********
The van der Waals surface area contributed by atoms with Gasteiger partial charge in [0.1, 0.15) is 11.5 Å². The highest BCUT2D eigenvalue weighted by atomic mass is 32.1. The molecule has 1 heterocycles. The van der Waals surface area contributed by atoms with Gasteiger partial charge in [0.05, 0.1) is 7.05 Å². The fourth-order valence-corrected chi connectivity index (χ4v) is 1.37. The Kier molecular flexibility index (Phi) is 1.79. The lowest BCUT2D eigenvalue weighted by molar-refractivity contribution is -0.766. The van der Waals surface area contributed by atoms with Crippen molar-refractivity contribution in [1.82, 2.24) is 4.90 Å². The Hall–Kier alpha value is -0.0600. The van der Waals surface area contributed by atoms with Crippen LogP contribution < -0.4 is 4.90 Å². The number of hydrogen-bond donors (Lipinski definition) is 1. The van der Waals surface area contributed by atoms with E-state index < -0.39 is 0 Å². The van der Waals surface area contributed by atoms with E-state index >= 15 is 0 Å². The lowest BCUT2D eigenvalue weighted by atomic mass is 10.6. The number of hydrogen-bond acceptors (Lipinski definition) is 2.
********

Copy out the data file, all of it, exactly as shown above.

The van der Waals surface area contributed by atoms with Gasteiger partial charge in [0.1, 0.15) is 11.5 Å². The highest BCUT2D eigenvalue weighted by atomic mass is 32.1. The molecule has 1 heterocycles. The van der Waals surface area contributed by atoms with Gasteiger partial charge in [0.05, 0.1) is 7.05 Å². The fourth-order valence-corrected chi connectivity index (χ4v) is 1.37. The Kier molecular flexibility index (Phi) is 1.79. The lowest BCUT2D eigenvalue weighted by molar-refractivity contribution is -0.766. The van der Waals surface area contributed by atoms with Crippen molar-refractivity contribution in [1.82, 2.24) is 4.90 Å². The Hall–Kier alpha value is -0.0600. The van der Waals surface area contributed by atoms with Crippen LogP contribution < -0.4 is 4.90 Å². The number of hydrogen-bond donors (Lipinski definition) is 1. The van der Waals surface area contributed by atoms with E-state index < -0.39 is 0 Å². The van der Waals surface area contributed by atoms with E-state index >= 15 is 0 Å². The lowest BCUT2D eigenvalue weighted by atomic mass is 10.6. The number of hydrogen-bond acceptors (Lipinski definition) is 2.